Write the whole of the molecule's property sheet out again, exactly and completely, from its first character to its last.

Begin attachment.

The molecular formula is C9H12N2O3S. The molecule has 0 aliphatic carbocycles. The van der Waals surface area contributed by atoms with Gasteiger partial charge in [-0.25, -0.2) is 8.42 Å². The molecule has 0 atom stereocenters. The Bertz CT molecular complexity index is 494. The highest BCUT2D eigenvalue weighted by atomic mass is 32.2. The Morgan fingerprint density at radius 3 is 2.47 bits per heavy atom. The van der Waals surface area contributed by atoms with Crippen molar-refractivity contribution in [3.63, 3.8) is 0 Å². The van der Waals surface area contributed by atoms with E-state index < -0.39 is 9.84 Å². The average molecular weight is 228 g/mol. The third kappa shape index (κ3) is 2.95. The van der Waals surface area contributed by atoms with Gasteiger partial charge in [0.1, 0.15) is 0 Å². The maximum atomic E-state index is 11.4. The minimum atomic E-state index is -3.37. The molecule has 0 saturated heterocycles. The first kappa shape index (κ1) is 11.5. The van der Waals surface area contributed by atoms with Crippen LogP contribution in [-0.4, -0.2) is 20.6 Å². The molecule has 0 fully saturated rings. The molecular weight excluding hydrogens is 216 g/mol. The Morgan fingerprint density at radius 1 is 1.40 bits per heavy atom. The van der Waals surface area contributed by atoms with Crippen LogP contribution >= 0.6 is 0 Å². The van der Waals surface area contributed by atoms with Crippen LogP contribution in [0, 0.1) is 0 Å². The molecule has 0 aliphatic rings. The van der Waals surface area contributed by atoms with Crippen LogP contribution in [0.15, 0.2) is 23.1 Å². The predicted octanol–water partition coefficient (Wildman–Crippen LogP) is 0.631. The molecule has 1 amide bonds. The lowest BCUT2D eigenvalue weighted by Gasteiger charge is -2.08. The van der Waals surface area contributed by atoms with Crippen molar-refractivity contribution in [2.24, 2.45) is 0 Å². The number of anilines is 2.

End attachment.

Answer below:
The molecular formula is C9H12N2O3S. The molecule has 0 aliphatic carbocycles. The van der Waals surface area contributed by atoms with Gasteiger partial charge in [-0.25, -0.2) is 8.42 Å². The molecule has 0 atom stereocenters. The Bertz CT molecular complexity index is 494. The highest BCUT2D eigenvalue weighted by atomic mass is 32.2. The Morgan fingerprint density at radius 3 is 2.47 bits per heavy atom. The van der Waals surface area contributed by atoms with Crippen molar-refractivity contribution in [3.63, 3.8) is 0 Å². The van der Waals surface area contributed by atoms with E-state index < -0.39 is 9.84 Å². The average molecular weight is 228 g/mol. The third kappa shape index (κ3) is 2.95. The van der Waals surface area contributed by atoms with Gasteiger partial charge in [0.1, 0.15) is 0 Å². The maximum atomic E-state index is 11.4. The minimum atomic E-state index is -3.37. The molecule has 0 saturated heterocycles. The first kappa shape index (κ1) is 11.5. The van der Waals surface area contributed by atoms with Crippen LogP contribution in [-0.4, -0.2) is 20.6 Å². The molecule has 0 fully saturated rings. The molecular weight excluding hydrogens is 216 g/mol. The Morgan fingerprint density at radius 1 is 1.40 bits per heavy atom. The van der Waals surface area contributed by atoms with Crippen LogP contribution >= 0.6 is 0 Å². The van der Waals surface area contributed by atoms with Crippen LogP contribution in [0, 0.1) is 0 Å². The molecule has 0 aliphatic rings. The van der Waals surface area contributed by atoms with Crippen LogP contribution in [0.15, 0.2) is 23.1 Å². The predicted octanol–water partition coefficient (Wildman–Crippen LogP) is 0.631. The molecule has 1 amide bonds. The lowest BCUT2D eigenvalue weighted by Gasteiger charge is -2.08. The van der Waals surface area contributed by atoms with Crippen molar-refractivity contribution in [2.24, 2.45) is 0 Å². The number of anilines is 2.